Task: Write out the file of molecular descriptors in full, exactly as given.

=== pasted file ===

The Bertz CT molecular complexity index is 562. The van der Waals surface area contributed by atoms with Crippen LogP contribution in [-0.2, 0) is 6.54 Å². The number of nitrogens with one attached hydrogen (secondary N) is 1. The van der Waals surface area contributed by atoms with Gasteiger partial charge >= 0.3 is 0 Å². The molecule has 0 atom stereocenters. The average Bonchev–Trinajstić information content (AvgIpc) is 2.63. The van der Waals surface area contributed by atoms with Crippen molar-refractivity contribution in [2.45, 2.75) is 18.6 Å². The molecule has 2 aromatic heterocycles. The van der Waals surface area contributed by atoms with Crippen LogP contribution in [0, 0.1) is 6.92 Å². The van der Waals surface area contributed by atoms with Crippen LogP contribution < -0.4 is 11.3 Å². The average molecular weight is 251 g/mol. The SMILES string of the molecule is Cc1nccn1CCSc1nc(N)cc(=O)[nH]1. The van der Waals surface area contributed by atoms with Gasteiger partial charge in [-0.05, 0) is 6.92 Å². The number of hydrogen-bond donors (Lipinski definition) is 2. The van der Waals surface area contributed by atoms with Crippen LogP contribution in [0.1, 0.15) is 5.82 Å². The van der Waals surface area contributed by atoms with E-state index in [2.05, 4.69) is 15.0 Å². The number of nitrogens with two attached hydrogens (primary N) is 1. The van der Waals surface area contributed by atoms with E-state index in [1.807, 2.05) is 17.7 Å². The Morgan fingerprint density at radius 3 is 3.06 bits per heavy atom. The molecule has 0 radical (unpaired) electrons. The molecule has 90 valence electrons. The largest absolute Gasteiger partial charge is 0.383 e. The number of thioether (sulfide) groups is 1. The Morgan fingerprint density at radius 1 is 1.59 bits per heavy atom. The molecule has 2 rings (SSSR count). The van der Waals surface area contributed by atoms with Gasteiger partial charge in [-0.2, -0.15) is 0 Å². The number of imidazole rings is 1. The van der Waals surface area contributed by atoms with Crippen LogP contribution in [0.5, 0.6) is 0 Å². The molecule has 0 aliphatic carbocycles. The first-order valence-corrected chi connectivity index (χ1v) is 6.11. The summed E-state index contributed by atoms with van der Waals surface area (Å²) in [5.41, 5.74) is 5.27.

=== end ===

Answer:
The Bertz CT molecular complexity index is 562. The van der Waals surface area contributed by atoms with Crippen LogP contribution in [-0.2, 0) is 6.54 Å². The number of nitrogens with one attached hydrogen (secondary N) is 1. The van der Waals surface area contributed by atoms with Gasteiger partial charge >= 0.3 is 0 Å². The molecule has 0 atom stereocenters. The average Bonchev–Trinajstić information content (AvgIpc) is 2.63. The van der Waals surface area contributed by atoms with Crippen molar-refractivity contribution in [2.45, 2.75) is 18.6 Å². The molecule has 2 aromatic heterocycles. The van der Waals surface area contributed by atoms with Crippen LogP contribution in [0, 0.1) is 6.92 Å². The van der Waals surface area contributed by atoms with Crippen LogP contribution < -0.4 is 11.3 Å². The average molecular weight is 251 g/mol. The SMILES string of the molecule is Cc1nccn1CCSc1nc(N)cc(=O)[nH]1. The van der Waals surface area contributed by atoms with Gasteiger partial charge in [-0.05, 0) is 6.92 Å². The number of hydrogen-bond donors (Lipinski definition) is 2. The van der Waals surface area contributed by atoms with Crippen LogP contribution in [0.1, 0.15) is 5.82 Å². The van der Waals surface area contributed by atoms with E-state index in [2.05, 4.69) is 15.0 Å². The number of nitrogens with two attached hydrogens (primary N) is 1. The van der Waals surface area contributed by atoms with E-state index in [1.807, 2.05) is 17.7 Å². The Morgan fingerprint density at radius 3 is 3.06 bits per heavy atom. The molecule has 0 radical (unpaired) electrons. The molecule has 90 valence electrons. The largest absolute Gasteiger partial charge is 0.383 e. The number of thioether (sulfide) groups is 1. The Morgan fingerprint density at radius 1 is 1.59 bits per heavy atom. The molecule has 2 rings (SSSR count). The van der Waals surface area contributed by atoms with Gasteiger partial charge in [-0.2, -0.15) is 0 Å². The number of imidazole rings is 1. The van der Waals surface area contributed by atoms with Crippen LogP contribution in [0.5, 0.6) is 0 Å². The molecule has 0 aliphatic carbocycles. The first-order valence-corrected chi connectivity index (χ1v) is 6.11. The summed E-state index contributed by atoms with van der Waals surface area (Å²) in [5.41, 5.74) is 5.27.